FRISCO — Combine 2,000-year-old Native American culture with early Spanish explorers, trappers and mountain men, then add in a dash of railroad lore and a sprinkle of mining legends and you have a perfect recipe for a classic American history tale.

One of those stories played out in southern Colorado and northern New Mexico, where the Rockies meet the high desert, and where a long-running advocacy effort may pay off with a scenic byway designation for the historic route of the Denver and Rio Grande Railroad. The goal of the designation is to preserve and promote some of the last surviving remnants of the historic narrow gauge route that was integral to development of the region’s mining, logging and ranching industries. Continue reading

Colorado: State wildlife experts support grassroots push to improve wildlife safety along Highway 9

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Wildlife underpasses could help improve safety along Colorado Highway 9 between Green Mountain Reservoir and Kremmling.

Improvements would reduce costly and deadly vehicle-wildlife collisions

By Summit Voice

SUMMIT COUNTY — Colorado wildlife officials say they’re supporting a grassroots drive to raise money for wildlife overpasses and underpasses along Highway 9, near Kremmling. The goal is to reduce the number of vehicle-wildlife collisions on a 10.6-mile stretch of the highway between Green Mountain Reservoir and the Colorado River near Kremmling.

According to the Colorado Department of Transportation, wildlife collisions in this area have led to nearly 600 vehicular accidents in the last 20 years, including 16 human fatalities and almost 200 injuries. About 35 percent of the collisions were wildlife related. In addition, there have been nearly 450 animals killed — mostly mule deer — in the last eight years. Continue reading

Colorado: Mt. Evans Road opens, fee-free this year

Access advocacy group plans May 25 event to mark the end of the $10 fee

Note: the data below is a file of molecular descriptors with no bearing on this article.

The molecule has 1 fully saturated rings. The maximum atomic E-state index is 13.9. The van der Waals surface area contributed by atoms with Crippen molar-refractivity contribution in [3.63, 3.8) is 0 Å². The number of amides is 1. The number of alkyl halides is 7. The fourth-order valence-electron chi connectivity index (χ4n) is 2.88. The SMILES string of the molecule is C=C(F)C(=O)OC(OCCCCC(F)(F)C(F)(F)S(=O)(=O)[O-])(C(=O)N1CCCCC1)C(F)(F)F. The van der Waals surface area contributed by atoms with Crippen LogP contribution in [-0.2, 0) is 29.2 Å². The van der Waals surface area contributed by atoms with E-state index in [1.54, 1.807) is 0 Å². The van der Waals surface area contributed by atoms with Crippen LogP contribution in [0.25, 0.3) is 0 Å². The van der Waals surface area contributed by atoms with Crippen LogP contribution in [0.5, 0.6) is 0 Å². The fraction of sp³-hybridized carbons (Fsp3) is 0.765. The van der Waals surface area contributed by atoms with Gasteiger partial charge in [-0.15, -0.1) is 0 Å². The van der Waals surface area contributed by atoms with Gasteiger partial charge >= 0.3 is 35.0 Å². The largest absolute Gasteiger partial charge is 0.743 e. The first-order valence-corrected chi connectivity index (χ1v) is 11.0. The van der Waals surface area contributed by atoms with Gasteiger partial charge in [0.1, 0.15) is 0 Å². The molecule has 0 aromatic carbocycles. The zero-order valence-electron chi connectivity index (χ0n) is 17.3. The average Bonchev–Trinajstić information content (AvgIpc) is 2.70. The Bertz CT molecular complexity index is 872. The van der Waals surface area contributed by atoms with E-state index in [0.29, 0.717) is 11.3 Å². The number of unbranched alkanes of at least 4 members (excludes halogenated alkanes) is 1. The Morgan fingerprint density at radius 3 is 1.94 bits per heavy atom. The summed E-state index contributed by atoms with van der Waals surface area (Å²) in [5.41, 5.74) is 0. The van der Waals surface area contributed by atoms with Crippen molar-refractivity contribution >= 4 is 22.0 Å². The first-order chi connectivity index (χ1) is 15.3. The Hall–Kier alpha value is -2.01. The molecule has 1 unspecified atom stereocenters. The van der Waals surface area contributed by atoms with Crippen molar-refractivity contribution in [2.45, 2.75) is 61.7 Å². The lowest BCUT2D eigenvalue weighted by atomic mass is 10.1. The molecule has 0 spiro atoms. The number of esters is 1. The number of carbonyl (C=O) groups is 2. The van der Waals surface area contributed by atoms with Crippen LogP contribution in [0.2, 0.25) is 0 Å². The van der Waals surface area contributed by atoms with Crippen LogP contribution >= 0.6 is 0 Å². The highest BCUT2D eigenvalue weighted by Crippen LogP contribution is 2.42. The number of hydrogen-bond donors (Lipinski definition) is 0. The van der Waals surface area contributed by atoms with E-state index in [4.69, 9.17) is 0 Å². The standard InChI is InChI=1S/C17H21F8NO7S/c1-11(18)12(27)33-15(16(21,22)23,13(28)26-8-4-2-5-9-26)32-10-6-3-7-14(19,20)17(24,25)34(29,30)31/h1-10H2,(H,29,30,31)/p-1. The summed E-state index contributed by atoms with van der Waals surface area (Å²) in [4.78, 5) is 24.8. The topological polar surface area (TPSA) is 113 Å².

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Exploring the Summit Lake area near the summit of Mt. Evans, Colorado. Bob Berwyn photo.

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The Mt. Evans Scenic Byway. Map courtesy CDOT.

By Bob Berwyn

FRISCO — There aren’t too many places in the world where you can drive up to the summit of a 14,000-foot peak, but one of them is right here in Colorado, where Mt. Evans road rises to the crest of the Rocky Mountains just a short way west of Denver.

And this summer, for the first time since 1997, visitors will be able to make the drive for free, thanks to the tireless work of the Western Slope No-Fee Coalition, a group that has been battling the U.S. Forest Service over what it says are illegal fees for access to public lands. Continue reading

Global tourism revenues set record in 2012

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Tourists from Asia exploring Hallstatt, Austria.

Travel and tourism a key driver in world economy

By Summit Voice

SUMMIT COUNTY — The global tourism economy hummed along at a record pace in 2012, growing by 4 percent and generating a total of $1.3 trillion when international passenger transit revenues are included in the equation.

“It is encouraging to see that the growth in international tourist arrivals was equalled by a comparable increase in spending in spite of continued economic challenges,” said United Nations World Tourism Organization secretary-general Taleb Rifai. “Considering that tourism is a key export for many economies around the world, this result is good news as it provides foreign reserves to destinations, and contributes to job creation in tourism as well as in related economic sectors,” he added.

By regions, the Americas recorded the largest increase in receipts, plus 7 percent, followed by Asia and the Pacific ( plus 6 percent), Africa ( plus 5 percent) and Europe (plus 2 percent). Receipts in the Middle East were down about 2 percent but improving compared to the double-digit decline recorded in 2011. Continue reading

Colorado: More money for transit?

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Money previously earmarked for road and bridge construction can now be used to enhance alternative transit.

New law gives communities more leeway with spending Highway User Tax monies on transit projects

By Summit Voice

SUMMIT COUNTY — Alternative transit in Colorado could get a funding boost this year, after Gov. John Hickenlooper last week signed Senate Bill 13-048 into law.

The measures gives communities new flexibility to spend their share of the $250 million pot of money collected from gas taxes and license plate fees — known as the Highway Users Tax Fund — on bike and pedestrian paths, transit and other projects.  Previously, the money was restricted by law to highway and bridge projects.

“Aurora supported the bill because we wanted the flexibility to address all of our local transportation needs, not just road and street needs,” said Steve Hogan, Aurora Mayor. “Our city wishes to address parking related to Light Rail, bike path and bike lane improvements, and transit needs around the Fitzsimons/Anschutz Campus. These amenities make our city more desirable.” Continue reading